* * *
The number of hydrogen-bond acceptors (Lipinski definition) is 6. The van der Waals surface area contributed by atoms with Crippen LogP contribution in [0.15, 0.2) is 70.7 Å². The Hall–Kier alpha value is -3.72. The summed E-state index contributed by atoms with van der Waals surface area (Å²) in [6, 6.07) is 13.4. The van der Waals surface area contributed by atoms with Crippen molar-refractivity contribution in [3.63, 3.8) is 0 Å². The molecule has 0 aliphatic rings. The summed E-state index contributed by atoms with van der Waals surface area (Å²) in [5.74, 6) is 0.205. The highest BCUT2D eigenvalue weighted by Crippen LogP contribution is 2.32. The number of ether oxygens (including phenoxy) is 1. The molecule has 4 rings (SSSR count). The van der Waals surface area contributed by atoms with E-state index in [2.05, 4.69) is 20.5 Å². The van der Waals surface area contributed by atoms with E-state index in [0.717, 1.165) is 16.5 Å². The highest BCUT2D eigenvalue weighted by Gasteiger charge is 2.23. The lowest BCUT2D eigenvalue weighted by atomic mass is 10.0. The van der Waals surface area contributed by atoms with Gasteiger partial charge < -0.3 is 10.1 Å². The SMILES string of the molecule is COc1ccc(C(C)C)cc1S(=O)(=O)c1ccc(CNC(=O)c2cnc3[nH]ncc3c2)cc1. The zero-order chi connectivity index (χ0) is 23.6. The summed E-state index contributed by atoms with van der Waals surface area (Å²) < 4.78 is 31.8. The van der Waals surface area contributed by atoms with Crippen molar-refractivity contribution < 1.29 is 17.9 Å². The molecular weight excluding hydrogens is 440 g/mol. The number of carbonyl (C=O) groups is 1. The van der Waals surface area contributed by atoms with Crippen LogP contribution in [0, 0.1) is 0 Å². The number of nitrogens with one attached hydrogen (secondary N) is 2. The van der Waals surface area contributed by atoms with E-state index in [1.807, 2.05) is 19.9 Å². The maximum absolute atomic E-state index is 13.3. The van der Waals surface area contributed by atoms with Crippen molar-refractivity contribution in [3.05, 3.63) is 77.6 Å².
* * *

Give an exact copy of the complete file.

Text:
The number of hydrogen-bond acceptors (Lipinski definition) is 6. The van der Waals surface area contributed by atoms with Crippen LogP contribution in [0.15, 0.2) is 70.7 Å². The Hall–Kier alpha value is -3.72. The summed E-state index contributed by atoms with van der Waals surface area (Å²) in [6, 6.07) is 13.4. The van der Waals surface area contributed by atoms with Crippen molar-refractivity contribution in [3.63, 3.8) is 0 Å². The molecule has 0 aliphatic rings. The summed E-state index contributed by atoms with van der Waals surface area (Å²) in [5.74, 6) is 0.205. The highest BCUT2D eigenvalue weighted by Crippen LogP contribution is 2.32. The number of ether oxygens (including phenoxy) is 1. The molecule has 4 rings (SSSR count). The van der Waals surface area contributed by atoms with E-state index in [2.05, 4.69) is 20.5 Å². The van der Waals surface area contributed by atoms with E-state index in [0.717, 1.165) is 16.5 Å². The highest BCUT2D eigenvalue weighted by Gasteiger charge is 2.23. The lowest BCUT2D eigenvalue weighted by atomic mass is 10.0. The van der Waals surface area contributed by atoms with Gasteiger partial charge < -0.3 is 10.1 Å². The SMILES string of the molecule is COc1ccc(C(C)C)cc1S(=O)(=O)c1ccc(CNC(=O)c2cnc3[nH]ncc3c2)cc1. The zero-order chi connectivity index (χ0) is 23.6. The summed E-state index contributed by atoms with van der Waals surface area (Å²) < 4.78 is 31.8. The van der Waals surface area contributed by atoms with Crippen molar-refractivity contribution < 1.29 is 17.9 Å². The molecular weight excluding hydrogens is 440 g/mol. The number of carbonyl (C=O) groups is 1. The van der Waals surface area contributed by atoms with Crippen LogP contribution in [0, 0.1) is 0 Å². The number of nitrogens with one attached hydrogen (secondary N) is 2. The van der Waals surface area contributed by atoms with E-state index in [1.807, 2.05) is 19.9 Å². The maximum absolute atomic E-state index is 13.3. The van der Waals surface area contributed by atoms with Crippen molar-refractivity contribution in [3.05, 3.63) is 77.6 Å².